Art in Brick Lane Market

We noticed his little guy right before we left. He is one of my favorites:

Fun street art around Brick Lane Market

Needless to say, we ended up staying much longer than one or two hours. In fact, we spent the entire day at the market. At the end my daughter came to thank me. “Thanks for taking us there,” she said. “It was really fun!”


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Harry Potter and the Cursed Child

We arrived in London a couple of weeks before the official opening night of Harry Potter and the Cursed Child, the new play by Jack Thorne. Previews of the show started opening to the public only a few weeks before. This original story, written in collaboration with J.K. Rowling and John Tiffany, is the eighth installment of the Harry Potter series. It takes place nineteen years after the events described in Harry Potter and the Deathly Hallows. It is the only story in the series written particularly for a stage.

As Potter fans, my daughters heard a lot about this play long before we decided to go to London. They followed news articles that discussed it. They knew all about the main-character castings and controversy. Like all their friends, they were very curious about the story line. Of course, once they knew we will actually be in London they begged to go watch it. When we looked into it, however, we discovered that tickets, even for the pre-opening rehearsal stage, were sold out months in advance.

As it happened, the place we stayed at turned out to be only a couple of blocks away from the Palace Theater, where the Potter play was showing. And so, as we toured the city, we passed by it almost every day. Sometimes we walked by more than once. And every day our girls asked to go.

Harry Potter and the Cursed Child, London

We found out that there were two far-fetched ways to get tickets to this popular show. The first was through the Friday Forty. This was an online lottery that took place every Friday at 1:00 pm. It involved releasing forty tickets for the following week. The second was by going to the ticket office and waiting in line to see if any tickets become available for that evening’s show, through returns or cancellations.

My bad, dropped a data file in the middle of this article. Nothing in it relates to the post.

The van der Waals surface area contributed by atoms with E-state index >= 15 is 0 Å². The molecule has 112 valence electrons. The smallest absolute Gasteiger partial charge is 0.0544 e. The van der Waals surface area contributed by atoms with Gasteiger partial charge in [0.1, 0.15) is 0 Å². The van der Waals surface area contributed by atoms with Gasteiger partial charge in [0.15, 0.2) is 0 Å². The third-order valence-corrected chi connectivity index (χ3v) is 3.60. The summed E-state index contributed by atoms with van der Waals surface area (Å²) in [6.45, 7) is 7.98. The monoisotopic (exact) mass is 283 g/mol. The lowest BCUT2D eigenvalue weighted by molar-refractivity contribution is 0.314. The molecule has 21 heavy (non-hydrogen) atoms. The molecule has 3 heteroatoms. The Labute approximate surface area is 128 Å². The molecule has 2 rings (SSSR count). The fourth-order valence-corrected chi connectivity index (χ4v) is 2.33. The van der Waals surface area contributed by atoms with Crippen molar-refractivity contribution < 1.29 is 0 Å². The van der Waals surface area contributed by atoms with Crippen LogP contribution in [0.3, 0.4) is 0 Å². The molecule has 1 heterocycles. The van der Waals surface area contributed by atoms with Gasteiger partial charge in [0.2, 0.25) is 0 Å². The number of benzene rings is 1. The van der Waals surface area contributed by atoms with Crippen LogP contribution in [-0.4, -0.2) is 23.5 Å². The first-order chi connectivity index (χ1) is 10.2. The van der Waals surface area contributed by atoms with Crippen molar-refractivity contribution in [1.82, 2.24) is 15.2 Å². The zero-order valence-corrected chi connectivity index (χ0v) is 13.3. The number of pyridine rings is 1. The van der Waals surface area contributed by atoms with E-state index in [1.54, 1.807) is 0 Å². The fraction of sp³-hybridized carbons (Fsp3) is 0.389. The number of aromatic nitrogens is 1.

Well, we didn’t win the lottery despite spending our first Friday afternoon glued to a screen. When my husband and daughters suggested going to the theater to stand in line the following week, I really thought they were crazy. I told them that there was no way they would get tickets. After all, who in their right mind would give up tickets to this show? I said it would be a waste of a precious day. We could, I argued, continue touring the riches of London instead. And I suggested that they should be content with visiting the Studios, and shouldn’t be greedy.

I absolutely refused to stand in line for hours, in vain, on the cold, dreary street. But they insisted, and were willing to wait all day long if needed. So my son and I left them standing in line. The two of us went back to our apartment, expecting to pass the entire afternoon pursuing quiet activities.

To my utter surprise they texted an hour later. Not only were they able to get tickets, but they were able to get them for the entire family. And not only did they get five tickets, but four of them were for the best seats in the house, at the center of one of the very front rows. The fifth was further out, but still on the first floor. WHAT?!?!?!?!


Thrilled after getting Harry Potter Play tickets!

The girls were in heaven! That afternoon our apartment was filled with wild cries of happiness and ecstatic dances. This was followed by earnest preparations, as we all attired our nicest travel clothes and got ready for theater. (Alas, we each had only one pair of well-worn sneakers).